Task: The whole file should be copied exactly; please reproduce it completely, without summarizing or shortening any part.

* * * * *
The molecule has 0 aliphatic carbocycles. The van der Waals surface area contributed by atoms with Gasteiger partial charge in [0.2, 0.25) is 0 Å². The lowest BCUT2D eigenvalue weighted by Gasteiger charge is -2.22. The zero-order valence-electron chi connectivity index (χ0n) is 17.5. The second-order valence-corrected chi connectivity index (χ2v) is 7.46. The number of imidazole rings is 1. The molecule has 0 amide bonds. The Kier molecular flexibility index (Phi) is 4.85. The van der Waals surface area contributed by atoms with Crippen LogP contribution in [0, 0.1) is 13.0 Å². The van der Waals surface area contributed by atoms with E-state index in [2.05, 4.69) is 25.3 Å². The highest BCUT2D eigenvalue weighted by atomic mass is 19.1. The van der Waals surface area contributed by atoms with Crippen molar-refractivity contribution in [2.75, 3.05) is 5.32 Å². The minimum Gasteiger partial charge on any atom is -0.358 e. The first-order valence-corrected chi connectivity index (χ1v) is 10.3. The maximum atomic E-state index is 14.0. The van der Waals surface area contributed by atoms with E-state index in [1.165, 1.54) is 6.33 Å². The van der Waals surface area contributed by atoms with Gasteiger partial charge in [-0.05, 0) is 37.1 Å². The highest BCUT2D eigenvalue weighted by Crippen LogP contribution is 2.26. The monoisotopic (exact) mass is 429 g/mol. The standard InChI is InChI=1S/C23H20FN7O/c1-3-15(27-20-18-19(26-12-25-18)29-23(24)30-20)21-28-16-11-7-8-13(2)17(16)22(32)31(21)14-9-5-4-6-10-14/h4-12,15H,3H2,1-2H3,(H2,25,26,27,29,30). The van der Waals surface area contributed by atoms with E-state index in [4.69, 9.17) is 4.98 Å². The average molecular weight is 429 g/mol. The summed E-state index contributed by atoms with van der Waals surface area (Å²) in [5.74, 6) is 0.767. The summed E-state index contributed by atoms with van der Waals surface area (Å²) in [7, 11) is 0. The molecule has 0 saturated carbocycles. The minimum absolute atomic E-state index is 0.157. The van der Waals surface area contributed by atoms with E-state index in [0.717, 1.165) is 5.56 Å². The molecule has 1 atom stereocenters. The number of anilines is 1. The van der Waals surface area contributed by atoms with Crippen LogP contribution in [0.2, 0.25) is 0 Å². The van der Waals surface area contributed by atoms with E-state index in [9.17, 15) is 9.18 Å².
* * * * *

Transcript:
The molecule has 0 aliphatic carbocycles. The van der Waals surface area contributed by atoms with Gasteiger partial charge in [0.2, 0.25) is 0 Å². The lowest BCUT2D eigenvalue weighted by Gasteiger charge is -2.22. The zero-order valence-electron chi connectivity index (χ0n) is 17.5. The second-order valence-corrected chi connectivity index (χ2v) is 7.46. The number of imidazole rings is 1. The molecule has 0 amide bonds. The Kier molecular flexibility index (Phi) is 4.85. The van der Waals surface area contributed by atoms with Crippen LogP contribution in [0, 0.1) is 13.0 Å². The van der Waals surface area contributed by atoms with E-state index in [2.05, 4.69) is 25.3 Å². The highest BCUT2D eigenvalue weighted by atomic mass is 19.1. The van der Waals surface area contributed by atoms with Crippen molar-refractivity contribution in [2.75, 3.05) is 5.32 Å². The minimum Gasteiger partial charge on any atom is -0.358 e. The first-order valence-corrected chi connectivity index (χ1v) is 10.3. The maximum atomic E-state index is 14.0. The van der Waals surface area contributed by atoms with E-state index in [1.165, 1.54) is 6.33 Å². The van der Waals surface area contributed by atoms with Gasteiger partial charge in [-0.05, 0) is 37.1 Å². The highest BCUT2D eigenvalue weighted by Crippen LogP contribution is 2.26. The monoisotopic (exact) mass is 429 g/mol. The standard InChI is InChI=1S/C23H20FN7O/c1-3-15(27-20-18-19(26-12-25-18)29-23(24)30-20)21-28-16-11-7-8-13(2)17(16)22(32)31(21)14-9-5-4-6-10-14/h4-12,15H,3H2,1-2H3,(H2,25,26,27,29,30). The van der Waals surface area contributed by atoms with E-state index in [4.69, 9.17) is 4.98 Å². The average molecular weight is 429 g/mol. The summed E-state index contributed by atoms with van der Waals surface area (Å²) in [5.74, 6) is 0.767. The summed E-state index contributed by atoms with van der Waals surface area (Å²) in [7, 11) is 0. The molecule has 0 saturated carbocycles. The minimum absolute atomic E-state index is 0.157. The van der Waals surface area contributed by atoms with E-state index in [0.717, 1.165) is 5.56 Å². The molecule has 1 atom stereocenters. The number of anilines is 1. The van der Waals surface area contributed by atoms with Crippen LogP contribution in [0.2, 0.25) is 0 Å². The van der Waals surface area contributed by atoms with E-state index in [9.17, 15) is 9.18 Å².